In the first installment of this 2-segment series on Whole-Person Progress, the discussion centered around the Body segment of mind/body/spirit conditioning. The physical part of performing a more advanced exercise is not the only piece to consider. The Mind and Spirit both need to be taken into account as well. Spirit can be interpreted in different ways. Let’s take a look at how Spirit effects the learning of a more advanced exercise.
- Is the student in a good or not so good frame of Mind? People who have had a bad night’s sleep the night before, or who have fought with their spouse, had a bad day at work or is just out-of-sorts that day probably shouldn’t be learning a new, more challenging, with a more significant potential for injury if done improperly, exercise in that session.
- How fearful is the student? Retaking Snake and Twist as an example, a student who is afraid to put their feet on the foot bar and their hands on the shoulder blocks, facing down into the carriage and springs, is going to have a harder time learning this exercise without overcoming their fear first. Has this student been taught the basics of the exercise on the floor first, has the student tried just holding the set-up of this exercise with all springs loaded and not moving, has the student mastered Long Stretch and Leg Pull Front Facing? These tactics build confidence and work to dispel fear. The way to dispel fear is to build confidence from the ground up:
teach the exercise from the floor, master a preliminary exercise that has components of the advanced exercise, master the set up without moving.
- Does the student breathe properly? Breath is such an important part of advancement into the more challenging exercises. If the student is a breath holder, they will not have the power of the exhale to bring the carriage home in Snake and Twist and will have a difficult time overcoming this.
The final piece of a whole-person approach to progression is the Mind. Joseph Pilates was very adamant that it was the Mind that controlled the body, not the other way around.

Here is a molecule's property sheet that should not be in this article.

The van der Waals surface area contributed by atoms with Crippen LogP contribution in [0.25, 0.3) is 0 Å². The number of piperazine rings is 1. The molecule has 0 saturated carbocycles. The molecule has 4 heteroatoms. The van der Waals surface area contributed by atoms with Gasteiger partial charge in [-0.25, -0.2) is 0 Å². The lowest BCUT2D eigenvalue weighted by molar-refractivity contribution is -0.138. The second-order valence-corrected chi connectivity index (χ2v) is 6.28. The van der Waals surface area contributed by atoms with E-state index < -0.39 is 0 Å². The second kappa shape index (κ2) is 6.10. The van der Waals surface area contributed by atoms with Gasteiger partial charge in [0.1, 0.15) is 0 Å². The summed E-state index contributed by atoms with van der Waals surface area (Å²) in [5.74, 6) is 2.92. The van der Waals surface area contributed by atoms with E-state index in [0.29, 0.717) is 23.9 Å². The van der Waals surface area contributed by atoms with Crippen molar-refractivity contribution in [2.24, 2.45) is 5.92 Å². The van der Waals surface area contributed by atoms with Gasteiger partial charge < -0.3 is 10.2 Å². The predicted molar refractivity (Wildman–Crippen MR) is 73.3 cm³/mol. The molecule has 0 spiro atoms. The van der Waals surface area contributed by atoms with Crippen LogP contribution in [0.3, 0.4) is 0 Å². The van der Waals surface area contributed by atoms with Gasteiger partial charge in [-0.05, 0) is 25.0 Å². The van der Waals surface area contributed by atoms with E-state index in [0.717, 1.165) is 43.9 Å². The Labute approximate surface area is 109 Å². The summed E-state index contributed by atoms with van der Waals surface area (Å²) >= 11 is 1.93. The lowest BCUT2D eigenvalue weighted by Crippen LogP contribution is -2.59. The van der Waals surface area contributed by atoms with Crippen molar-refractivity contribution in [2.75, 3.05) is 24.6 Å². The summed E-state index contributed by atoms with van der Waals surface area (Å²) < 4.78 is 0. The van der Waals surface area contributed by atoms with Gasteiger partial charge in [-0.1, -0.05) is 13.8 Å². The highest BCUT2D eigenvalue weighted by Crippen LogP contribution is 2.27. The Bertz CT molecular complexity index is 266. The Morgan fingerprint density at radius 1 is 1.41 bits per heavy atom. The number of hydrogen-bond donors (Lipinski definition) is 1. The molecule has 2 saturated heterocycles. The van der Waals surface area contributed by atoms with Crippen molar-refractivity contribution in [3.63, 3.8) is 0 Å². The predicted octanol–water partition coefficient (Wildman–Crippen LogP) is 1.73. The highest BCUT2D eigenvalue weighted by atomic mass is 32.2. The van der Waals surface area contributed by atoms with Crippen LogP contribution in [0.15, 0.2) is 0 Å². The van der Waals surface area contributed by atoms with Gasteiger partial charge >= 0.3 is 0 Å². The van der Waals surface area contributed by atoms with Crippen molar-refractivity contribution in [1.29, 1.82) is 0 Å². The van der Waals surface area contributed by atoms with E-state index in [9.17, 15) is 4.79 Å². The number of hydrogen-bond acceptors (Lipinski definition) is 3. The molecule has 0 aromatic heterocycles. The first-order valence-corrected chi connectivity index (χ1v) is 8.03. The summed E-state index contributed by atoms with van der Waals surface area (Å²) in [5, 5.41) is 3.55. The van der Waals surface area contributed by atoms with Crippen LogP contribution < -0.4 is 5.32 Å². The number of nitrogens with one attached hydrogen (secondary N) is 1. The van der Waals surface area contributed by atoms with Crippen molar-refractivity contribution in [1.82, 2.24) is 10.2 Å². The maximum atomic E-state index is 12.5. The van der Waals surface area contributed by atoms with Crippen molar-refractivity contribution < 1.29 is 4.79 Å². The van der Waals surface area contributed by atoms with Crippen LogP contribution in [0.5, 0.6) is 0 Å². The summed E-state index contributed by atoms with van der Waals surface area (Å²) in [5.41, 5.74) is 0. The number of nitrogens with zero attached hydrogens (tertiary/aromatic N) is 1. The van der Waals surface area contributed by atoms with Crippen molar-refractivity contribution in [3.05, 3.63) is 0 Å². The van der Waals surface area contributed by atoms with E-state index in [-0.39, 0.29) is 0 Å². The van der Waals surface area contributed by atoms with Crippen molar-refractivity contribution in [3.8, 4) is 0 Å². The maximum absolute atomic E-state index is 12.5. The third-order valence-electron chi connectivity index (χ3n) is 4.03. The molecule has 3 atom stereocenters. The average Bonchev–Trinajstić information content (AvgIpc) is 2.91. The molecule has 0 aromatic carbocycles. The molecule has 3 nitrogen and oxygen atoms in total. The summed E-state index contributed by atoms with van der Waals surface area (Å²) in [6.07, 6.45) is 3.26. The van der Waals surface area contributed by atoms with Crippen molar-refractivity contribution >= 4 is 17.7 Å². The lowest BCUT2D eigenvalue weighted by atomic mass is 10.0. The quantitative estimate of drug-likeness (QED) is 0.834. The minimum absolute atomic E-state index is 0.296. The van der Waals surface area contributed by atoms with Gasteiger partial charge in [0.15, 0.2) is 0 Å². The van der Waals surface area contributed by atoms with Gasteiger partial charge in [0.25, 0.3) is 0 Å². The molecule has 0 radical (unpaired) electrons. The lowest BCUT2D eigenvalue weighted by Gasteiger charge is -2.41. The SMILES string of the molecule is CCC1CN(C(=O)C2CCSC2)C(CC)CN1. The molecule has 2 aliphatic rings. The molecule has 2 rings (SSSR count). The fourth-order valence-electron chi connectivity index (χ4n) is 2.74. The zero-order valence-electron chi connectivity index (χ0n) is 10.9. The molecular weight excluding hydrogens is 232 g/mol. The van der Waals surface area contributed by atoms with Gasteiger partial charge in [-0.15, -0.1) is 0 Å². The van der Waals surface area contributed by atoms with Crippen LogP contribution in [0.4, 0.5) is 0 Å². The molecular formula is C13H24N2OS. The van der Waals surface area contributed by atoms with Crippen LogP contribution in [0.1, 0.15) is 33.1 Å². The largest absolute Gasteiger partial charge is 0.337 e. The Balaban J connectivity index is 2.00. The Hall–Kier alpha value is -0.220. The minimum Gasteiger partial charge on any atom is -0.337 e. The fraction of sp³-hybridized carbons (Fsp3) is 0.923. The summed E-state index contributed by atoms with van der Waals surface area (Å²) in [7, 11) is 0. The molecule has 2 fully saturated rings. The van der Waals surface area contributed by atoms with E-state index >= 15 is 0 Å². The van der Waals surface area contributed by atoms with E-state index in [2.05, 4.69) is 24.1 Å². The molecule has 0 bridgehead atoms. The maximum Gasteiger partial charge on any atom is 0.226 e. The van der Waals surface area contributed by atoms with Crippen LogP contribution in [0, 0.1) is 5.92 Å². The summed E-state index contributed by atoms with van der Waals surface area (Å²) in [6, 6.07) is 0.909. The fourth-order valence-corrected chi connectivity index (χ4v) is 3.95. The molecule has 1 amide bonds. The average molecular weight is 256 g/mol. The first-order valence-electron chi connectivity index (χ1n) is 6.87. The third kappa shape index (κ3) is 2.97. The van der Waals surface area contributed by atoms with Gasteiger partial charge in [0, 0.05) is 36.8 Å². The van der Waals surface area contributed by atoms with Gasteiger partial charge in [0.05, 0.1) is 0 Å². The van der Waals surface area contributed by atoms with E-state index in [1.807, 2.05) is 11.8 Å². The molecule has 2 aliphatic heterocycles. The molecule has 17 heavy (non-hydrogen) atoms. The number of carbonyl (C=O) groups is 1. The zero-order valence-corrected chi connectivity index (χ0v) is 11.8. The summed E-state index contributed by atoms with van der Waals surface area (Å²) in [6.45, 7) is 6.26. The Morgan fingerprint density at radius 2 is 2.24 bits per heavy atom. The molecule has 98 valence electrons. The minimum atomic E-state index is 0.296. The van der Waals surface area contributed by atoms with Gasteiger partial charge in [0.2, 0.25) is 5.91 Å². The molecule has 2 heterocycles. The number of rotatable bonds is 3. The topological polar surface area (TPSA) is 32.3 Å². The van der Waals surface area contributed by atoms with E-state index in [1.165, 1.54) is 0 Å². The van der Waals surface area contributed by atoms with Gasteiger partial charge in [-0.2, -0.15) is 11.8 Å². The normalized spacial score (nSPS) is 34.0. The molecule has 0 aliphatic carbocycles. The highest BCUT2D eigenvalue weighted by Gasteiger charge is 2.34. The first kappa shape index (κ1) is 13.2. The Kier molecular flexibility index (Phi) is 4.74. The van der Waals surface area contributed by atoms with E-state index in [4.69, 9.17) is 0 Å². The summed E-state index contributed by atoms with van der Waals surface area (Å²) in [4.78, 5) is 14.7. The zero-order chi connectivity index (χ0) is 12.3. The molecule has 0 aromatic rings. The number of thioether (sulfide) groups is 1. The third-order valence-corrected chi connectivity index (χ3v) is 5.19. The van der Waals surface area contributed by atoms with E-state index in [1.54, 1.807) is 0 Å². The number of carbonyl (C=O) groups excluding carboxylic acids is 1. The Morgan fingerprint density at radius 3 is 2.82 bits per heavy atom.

- Does the student listen well? And are they listening well that day? There is a vast difference between “hearing” a cue and “listening to” a cue. Listening requires the student to be absolutely present during that moment and be able to process the cues that the teacher is giving them. If a student is listening to their own internal dialog (I call this listening to the monkeys in their head) rather than what the teacher is trying to convey, they are not going to be able to process the step by step directions needed to perform more challenging exercises.
- Can the student maintain focus and keep their body mentally organized, with all necessary connections, following all directions, well enough to perform more strenuous exercises? There are many times when a student has said to me, “You want me to do all that at the same time?” Again, taking Snake and Twist as an example, a student must be able to listen and process multiple step cues, maintain a centerline, have a strong and stable Powerhouse, keep their Scapular Connection, and breathe properly. A student who loses focus in more advanced exercises is going to risk injury.
The Pilates Method of Exercise can be a very effective tool for maintaining a healthy, well-balanced life. The exercises and equipment are so well-thought-out and make so much sense for anybody. It is fun, challenging, and utterly addictive. As Mr. Pilates says, “Contrology develops the body uniformly, corrects wrong postures, restores physical vitality, invigorates the mind, and elevates the spirit.” He also said, “Remember, too, that Rome wasn’t built in a day. Patience and Persistence are vital qualities in the ultimate successful accomplishment of any worthwhile endeavor.”
I believe that Intelligent Progression is also an important quality in the success of the worthwhile endeavor of learning Contrology.